Jewish gal shows up IOC with a gold salute to Munich.
From: Leonard Greene
It wasn’t a gloved-fist salute from the medal stand, but Jewish-American gymnast Aly Raisman made quite a statement yesterday by winning a gold medal and invoking the memory of the Israeli athletes killed 40 years ago in Munich.
Raisman finished first in the women’s floor exercise, but she deserves to have another medal draped around her neck for having the chutzpah to face the world and do what needed to be done and say what needed to be said.
At the same Olympic Games where bigoted organizers stubbornly refuse to honor the slain athletes with a moment of silence, 18-year-old Raisman loudly shocked observers first by winning, then by paying her own tribute to 11 sportsmen who died long before she was born.
“Having that floor music wasn’t intentional,” an emotional but poised Raisman told reporters after her performance.
“But the fact it was on the 40th anniversary is special, and winning the gold today means a lot to me.”
Then Raisman stuck the landing.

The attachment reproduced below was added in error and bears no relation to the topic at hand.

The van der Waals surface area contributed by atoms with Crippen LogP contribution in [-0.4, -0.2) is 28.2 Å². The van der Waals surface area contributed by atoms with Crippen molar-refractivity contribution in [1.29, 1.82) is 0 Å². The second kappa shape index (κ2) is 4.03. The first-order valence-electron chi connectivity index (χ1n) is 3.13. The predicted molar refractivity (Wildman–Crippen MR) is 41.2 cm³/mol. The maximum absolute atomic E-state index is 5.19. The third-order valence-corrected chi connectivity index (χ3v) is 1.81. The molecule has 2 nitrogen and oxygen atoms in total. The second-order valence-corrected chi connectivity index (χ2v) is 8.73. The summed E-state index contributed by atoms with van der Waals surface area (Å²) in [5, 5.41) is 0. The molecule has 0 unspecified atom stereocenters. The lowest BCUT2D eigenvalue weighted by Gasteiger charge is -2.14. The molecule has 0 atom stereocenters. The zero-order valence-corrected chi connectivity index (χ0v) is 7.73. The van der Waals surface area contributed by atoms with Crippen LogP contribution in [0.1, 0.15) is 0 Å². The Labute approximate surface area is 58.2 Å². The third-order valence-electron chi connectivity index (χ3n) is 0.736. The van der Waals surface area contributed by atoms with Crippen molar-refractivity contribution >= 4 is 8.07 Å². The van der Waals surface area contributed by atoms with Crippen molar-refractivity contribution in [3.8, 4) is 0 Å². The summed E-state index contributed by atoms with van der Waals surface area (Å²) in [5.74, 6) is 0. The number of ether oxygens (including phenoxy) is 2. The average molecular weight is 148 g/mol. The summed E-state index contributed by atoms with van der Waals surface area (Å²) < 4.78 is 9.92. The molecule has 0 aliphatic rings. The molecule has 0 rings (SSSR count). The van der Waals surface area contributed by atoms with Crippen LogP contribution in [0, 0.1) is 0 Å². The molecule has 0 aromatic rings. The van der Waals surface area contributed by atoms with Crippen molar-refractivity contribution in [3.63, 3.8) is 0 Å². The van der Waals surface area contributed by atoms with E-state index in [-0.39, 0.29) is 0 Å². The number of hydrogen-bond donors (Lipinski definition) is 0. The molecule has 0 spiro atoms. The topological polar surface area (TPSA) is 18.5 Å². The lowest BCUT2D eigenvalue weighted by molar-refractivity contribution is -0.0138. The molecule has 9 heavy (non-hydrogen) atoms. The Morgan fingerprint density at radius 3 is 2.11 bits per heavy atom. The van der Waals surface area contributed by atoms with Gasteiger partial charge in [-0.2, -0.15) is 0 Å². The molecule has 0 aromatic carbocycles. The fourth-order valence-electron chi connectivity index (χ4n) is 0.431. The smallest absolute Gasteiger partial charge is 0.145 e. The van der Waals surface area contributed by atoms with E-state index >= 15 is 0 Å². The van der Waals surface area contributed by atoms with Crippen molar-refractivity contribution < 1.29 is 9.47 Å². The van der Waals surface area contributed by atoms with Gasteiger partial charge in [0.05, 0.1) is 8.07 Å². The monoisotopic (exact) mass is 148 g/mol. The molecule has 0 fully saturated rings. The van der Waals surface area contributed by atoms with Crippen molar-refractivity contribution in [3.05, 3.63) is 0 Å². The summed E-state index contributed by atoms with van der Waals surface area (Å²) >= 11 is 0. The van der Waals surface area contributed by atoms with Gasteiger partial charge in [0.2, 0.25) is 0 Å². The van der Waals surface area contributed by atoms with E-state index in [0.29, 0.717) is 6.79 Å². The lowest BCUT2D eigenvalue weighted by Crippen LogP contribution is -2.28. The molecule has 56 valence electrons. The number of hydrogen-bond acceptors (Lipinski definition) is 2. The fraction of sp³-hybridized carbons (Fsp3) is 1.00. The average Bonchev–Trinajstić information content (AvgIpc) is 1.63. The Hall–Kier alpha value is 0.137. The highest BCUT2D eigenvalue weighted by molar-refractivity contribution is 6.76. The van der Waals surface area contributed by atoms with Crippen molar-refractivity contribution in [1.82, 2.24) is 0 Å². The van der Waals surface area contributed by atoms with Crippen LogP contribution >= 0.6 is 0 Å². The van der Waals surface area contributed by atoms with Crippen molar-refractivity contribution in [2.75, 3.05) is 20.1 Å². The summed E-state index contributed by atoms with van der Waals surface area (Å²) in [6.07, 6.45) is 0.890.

“If there had been a moment’s silence,” the 18-year-old woman told the world, “I would have supported it and respected it.”
It was 40 years ago at the 1972 Munich Games that members of the Israeli Olympic delegation were taken hostage and eventually killed by Palestinian radicals.
Executed in the massacre were 11 Israeli athletes and officials and a West German police officer.
The martyrs were remembered this week during a London ceremony filled with sadness and reflection.
But not a peep about them has been said publicly in the one place where it counts — at the Summer Games on Olympic soil.
The International Olympic Committee and its president, Jacques Rogge, have refused to properly honor the dead, arguing that the opening ceremony wasn’t an appropriate forum for a moment of silence.
But if the opening ceremony is good enough for James Bond and Mr. Bean, it’s hard to understand why it’s not good enough for 60 seconds of solitude.
“Shame on you International Olympic Committee because you have forsaken the 11 members of your Olympic family,” said Ankie Spitzer, whose husband, Andre, an Israeli fencing coach, was gunned down in the massacre.
“You are discriminating against them only because they are Israelis and Jews,” she went on.
Rogge was an athlete himself at the very Games where the massacre took place, representing Belgium on the sailing team.
“Even after 40 years, it is painful to relive the most painful moments of the Olympic movement,” Rogge said at an unaffiliated service before Spitzer